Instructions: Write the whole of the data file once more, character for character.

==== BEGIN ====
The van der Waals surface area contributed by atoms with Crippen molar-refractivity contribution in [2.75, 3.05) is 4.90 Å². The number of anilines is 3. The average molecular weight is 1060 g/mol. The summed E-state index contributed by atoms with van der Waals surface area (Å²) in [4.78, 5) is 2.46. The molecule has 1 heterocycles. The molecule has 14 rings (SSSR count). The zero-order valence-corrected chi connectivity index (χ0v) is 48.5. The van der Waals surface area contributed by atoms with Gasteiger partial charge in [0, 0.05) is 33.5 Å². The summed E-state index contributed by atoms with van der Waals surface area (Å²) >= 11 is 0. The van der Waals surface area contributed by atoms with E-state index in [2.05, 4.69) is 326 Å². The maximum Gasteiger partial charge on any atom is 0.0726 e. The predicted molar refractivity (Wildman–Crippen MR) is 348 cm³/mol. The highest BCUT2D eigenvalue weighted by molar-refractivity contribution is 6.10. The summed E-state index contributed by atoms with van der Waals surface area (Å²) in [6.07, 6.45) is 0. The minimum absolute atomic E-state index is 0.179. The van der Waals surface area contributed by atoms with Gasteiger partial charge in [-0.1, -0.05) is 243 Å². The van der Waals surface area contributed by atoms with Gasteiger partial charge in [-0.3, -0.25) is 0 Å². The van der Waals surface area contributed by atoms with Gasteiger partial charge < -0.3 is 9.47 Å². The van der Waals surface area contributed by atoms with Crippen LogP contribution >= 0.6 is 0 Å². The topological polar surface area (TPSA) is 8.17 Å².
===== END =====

The van der Waals surface area contributed by atoms with Crippen molar-refractivity contribution in [2.75, 3.05) is 4.90 Å². The number of anilines is 3. The average molecular weight is 1060 g/mol. The summed E-state index contributed by atoms with van der Waals surface area (Å²) in [4.78, 5) is 2.46. The molecule has 1 heterocycles. The molecule has 14 rings (SSSR count). The zero-order valence-corrected chi connectivity index (χ0v) is 48.5. The van der Waals surface area contributed by atoms with Gasteiger partial charge in [0, 0.05) is 33.5 Å². The summed E-state index contributed by atoms with van der Waals surface area (Å²) >= 11 is 0. The van der Waals surface area contributed by atoms with E-state index in [2.05, 4.69) is 326 Å². The maximum Gasteiger partial charge on any atom is 0.0726 e. The predicted molar refractivity (Wildman–Crippen MR) is 348 cm³/mol. The highest BCUT2D eigenvalue weighted by molar-refractivity contribution is 6.10. The summed E-state index contributed by atoms with van der Waals surface area (Å²) in [6.07, 6.45) is 0. The minimum absolute atomic E-state index is 0.179. The van der Waals surface area contributed by atoms with Gasteiger partial charge in [-0.1, -0.05) is 243 Å². The van der Waals surface area contributed by atoms with Gasteiger partial charge in [-0.3, -0.25) is 0 Å². The van der Waals surface area contributed by atoms with Gasteiger partial charge < -0.3 is 9.47 Å². The van der Waals surface area contributed by atoms with Crippen LogP contribution >= 0.6 is 0 Å². The topological polar surface area (TPSA) is 8.17 Å².